Why the Anime Industry Is In Trouble

Revised on 2017/11/07 to reflect on new learning and to be less glib. Thank you to the people who commented on this post for giving me a better understanding of the situation.

So if you’re an aficionado of Japanese media, you probably know that the anime industry is in danger of dying. The manga industry is not faring so well either. You can look up ‘anime industry dying’ or ‘why good anime is hard to make’ or ‘manga industry dying’ to get more info, but basically, while anime and manga for niche markets (mainly the otaku fandom) is doing fine, anime and manga for a broader audience is not.

To be honest, I think there are a lot of reasons for this.

The major reason I feel that it’s not doing very well overseas is because anime, manga, and related merchandise is ungodly expensive. A lot of anime fans are college students and teenagers; in other words, people who aren’t exactly rolling around in money. Because of shipping costs a lot of products cost a lot more than a similarly boxed DVD set for a western cartoon. I also feel that anime is not properly released in DVD and Blu Ray format. I once saw a Blu Ray box set for the first half of Attack on Titan season one that cost almost $100, and a DVD set for the first few episodes of Kill La Kill that cost almost $90. Yes, really. You can see why not a lot of people are flocking to buy physical copies of anime like that.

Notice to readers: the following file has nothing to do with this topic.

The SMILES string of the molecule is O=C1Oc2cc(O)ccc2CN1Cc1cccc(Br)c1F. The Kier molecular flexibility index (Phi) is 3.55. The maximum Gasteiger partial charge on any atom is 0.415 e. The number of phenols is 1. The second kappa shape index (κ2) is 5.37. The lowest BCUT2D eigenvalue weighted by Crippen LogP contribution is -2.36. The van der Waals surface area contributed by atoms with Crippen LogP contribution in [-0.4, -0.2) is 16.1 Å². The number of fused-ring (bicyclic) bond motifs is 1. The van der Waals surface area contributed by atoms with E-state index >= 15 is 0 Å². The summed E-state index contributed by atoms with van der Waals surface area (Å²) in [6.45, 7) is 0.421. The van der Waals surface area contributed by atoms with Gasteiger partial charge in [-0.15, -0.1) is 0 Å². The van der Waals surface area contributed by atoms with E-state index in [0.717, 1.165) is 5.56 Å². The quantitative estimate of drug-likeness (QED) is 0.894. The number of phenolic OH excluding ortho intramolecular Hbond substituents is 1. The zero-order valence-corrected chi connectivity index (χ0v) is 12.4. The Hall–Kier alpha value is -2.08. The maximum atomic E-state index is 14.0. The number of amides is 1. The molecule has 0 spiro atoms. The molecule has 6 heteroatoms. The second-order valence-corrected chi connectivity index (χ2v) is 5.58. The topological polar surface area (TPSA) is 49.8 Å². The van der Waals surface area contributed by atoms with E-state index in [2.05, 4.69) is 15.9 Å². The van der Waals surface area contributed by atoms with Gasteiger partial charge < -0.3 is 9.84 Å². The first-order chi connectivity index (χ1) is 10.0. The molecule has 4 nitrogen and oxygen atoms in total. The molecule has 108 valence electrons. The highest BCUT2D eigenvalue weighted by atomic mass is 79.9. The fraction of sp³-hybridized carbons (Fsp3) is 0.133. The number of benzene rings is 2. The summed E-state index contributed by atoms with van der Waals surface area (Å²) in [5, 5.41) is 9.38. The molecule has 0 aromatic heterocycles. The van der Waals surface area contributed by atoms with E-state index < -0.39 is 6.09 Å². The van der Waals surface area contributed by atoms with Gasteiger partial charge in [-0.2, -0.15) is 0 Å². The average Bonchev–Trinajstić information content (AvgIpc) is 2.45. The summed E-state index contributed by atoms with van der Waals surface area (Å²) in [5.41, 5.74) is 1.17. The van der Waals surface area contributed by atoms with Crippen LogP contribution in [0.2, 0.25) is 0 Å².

A lot of anime (and manga) can be extremely long, which would deter a lot of more casual fans from watching or buying the whole thing. Sometimes people can’t get the entire series if the English language distributor loses the rights or goes bankrupt. (And, again, it’s expensive if a series go on for so long.)

The biggest reason why anime has trouble is the lack of audience appeal. Clash of culture and values, outlandish stories and visuals, and growing amount of anime fetishistic images and stories is contributing to a lack of worldwide interest. Anime is growing a negative reputation for its sexualized and bordering on pedophilic depictions of women and girls, a very serious problem that is affecting the industry. Aside from that, anime is seen more as a novelty, not as widely commercialized like Marvel or DC, so you usually end up with either the fetish anime or something that was based on a hit manga series.